While America has the technical know-how to help meet its energy needs through wind power projects, deciding where to build them has turned local meeting halls into battlefields, say veterans of those disputes.
“As a society we know how to measure wind and we know how to build turbines, but we still don’t know how to discuss these projects efficiently and productively,’’ said Dave McGlinchey of the Manomet Center for Conservation Sciences, which is based in the Manomet section of Plymouth.
Best known for its efforts to protect bird populations and natural habitats, the center will host this month’s “Social Challenges of Wind Energy Conference,’’ designed to bring wind energy planners, promoters, and opponents together with the local officials called on to make decisions when the 300-foot gorilla of a wind power project comes to their town.
The decision-making process for discussing and permitting wind power projects is too often marred by inflamed passions, extremist positions, and dueling experts, McGlinchey said.
“The process is not working,’’ said McGlinchey, the head of Manomet’s energy and environment program. “There is no honest source of information. People head to the extremes. You lose civil discussion. Emotions are running so high.’’
Opponents’ concerns include appearance, noise, possible health effects, and environmental effects on birds and bats.
“On the other side, the proponents are just as heated,’’ McGlinchey said. “They believe we absolutely need to build them as quickly as possible.’’
The permitting and political process that has tied up Cape Wind, a massive offshore proposal for 130 wind turbines on Nantucket Sound, for nearly a decade is the best-known instance of wind power advocates and opponents battling over a project site, but similar issues afflict smaller projects as well.
A recent hearing in Wareham over a proposal to build an eight-turbine project on cranberry farm land “got confrontational so quickly, polarized so quickly,’’ McGlinchey said. “It’s a rare wind project that’s proposed these days that doesn’t generate emotional confrontation.’’
In Quincy, a proposal to build a 400-foot turbine won support from most of those who attended a public meeting in May, but was attacked by some neighbors who said it was too big. Fear that the tower’s height would shift Logan Airport flight paths to a nearby neighborhood also produced some raised voices.
And in Plymouth this summer, zoning board members faced what one member called “dueling experts’’ when a developer’s proposal to build five generators in South Plymouth drew opposition from those who said it would lower their property values. In a compromise, the board approved three.
But Manomet Center staff members believe officials should be able to make choices “based on objective science, instead of guessing which side is right,’’ McGlinchey said. While the center does not take a position on specific proposals, its position is that Americans should take responsibility for their energy use and consider the environment when making energy choices.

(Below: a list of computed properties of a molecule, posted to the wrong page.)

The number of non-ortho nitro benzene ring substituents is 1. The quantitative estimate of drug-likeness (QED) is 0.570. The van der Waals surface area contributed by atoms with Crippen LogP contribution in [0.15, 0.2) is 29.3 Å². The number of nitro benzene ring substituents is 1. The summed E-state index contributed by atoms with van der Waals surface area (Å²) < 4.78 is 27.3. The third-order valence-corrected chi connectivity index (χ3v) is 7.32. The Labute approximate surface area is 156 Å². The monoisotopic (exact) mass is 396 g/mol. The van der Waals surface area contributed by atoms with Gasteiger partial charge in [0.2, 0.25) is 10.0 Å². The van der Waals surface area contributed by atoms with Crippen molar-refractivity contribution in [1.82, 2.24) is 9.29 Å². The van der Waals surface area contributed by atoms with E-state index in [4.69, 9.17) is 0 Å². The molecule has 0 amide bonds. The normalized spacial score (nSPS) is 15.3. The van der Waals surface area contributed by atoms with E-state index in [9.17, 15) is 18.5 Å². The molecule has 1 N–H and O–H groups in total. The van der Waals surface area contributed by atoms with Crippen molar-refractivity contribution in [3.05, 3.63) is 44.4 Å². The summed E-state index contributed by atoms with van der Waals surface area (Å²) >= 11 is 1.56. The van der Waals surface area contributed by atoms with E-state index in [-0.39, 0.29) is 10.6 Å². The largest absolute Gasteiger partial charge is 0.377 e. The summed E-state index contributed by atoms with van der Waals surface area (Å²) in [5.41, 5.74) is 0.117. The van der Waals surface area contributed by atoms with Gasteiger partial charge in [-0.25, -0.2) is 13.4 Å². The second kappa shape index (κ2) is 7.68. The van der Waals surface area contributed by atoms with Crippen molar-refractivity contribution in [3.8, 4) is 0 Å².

Jesse Gossett of Emergent Energy, a renewable energy consulting company, who will take part in the conference’s discussion on “New Ways to Talk About Wind,’’ agreed that a more sensible approach to siting and permitting is needed.
His company’s research shows that 95 percent of wind power proposals fail to win local permitting approval.
“There has to be a better way,’’ Gossett said.
Founders of a new Boston-based venture, Emergent Energy, plan to “reverse the order’’ of the typical proposal by researching sites and evaluating their pluses and minuses with local officials and residents before making a proposal, then shepherd the project through the permitting process. Only then will it seek to partner with a company who wants to build, own, and operate the project.
To be held Nov. 9 at Plymouth’s Radisson Hotel, the conference will also include panel discussions on “Lessons Learned From Cape Wind,’’ “Success Stories,’’ and “Concerns About Wind Power.’’
Suzanne Pude, director of the Island Institute’s Maine Coast community energy program, will share lessons from a wind turbine project in a coastal community north of Portland that succeeded despite neighbors’ worries about noise. Following an outreach effort that included public information sessions and discussions on reducing the noise concern, electric power customers in the Fox Islands were given a chance to vote on the proposal and supported it 382-5.
Pude attributed the project’s success to its community ownership. Project proponents need to communicate how they can be a benefit as well as addressing media accounts focused on the opposition, she said.
Locally, community ownership of wind power facilities underlies the widespread support for the town of Hull’s two wind power turbines, which provide low-cost energy for town facilities and residents. If you can show that a project will provide community benefit – giving energy for a school, town hall, or some local facility – people will listen, McGlinchey said.
Another conference participant, Selectman Mark Beaton of Kingston – where town government is backing a wind- and solar-energy project on town land – will talk about getting key enabling legislation through a town meeting.
“We’re going to have a collection of lessons learned to distribute to partners, a handy reference on what worked and what hasn’t worked,’’ McGlinchey said. A picture of what works is a “civil, productive, science-based’’ community discussion of the issues.
Municipal officials and others can sign up for the conference at www.manomet.org/windconference.
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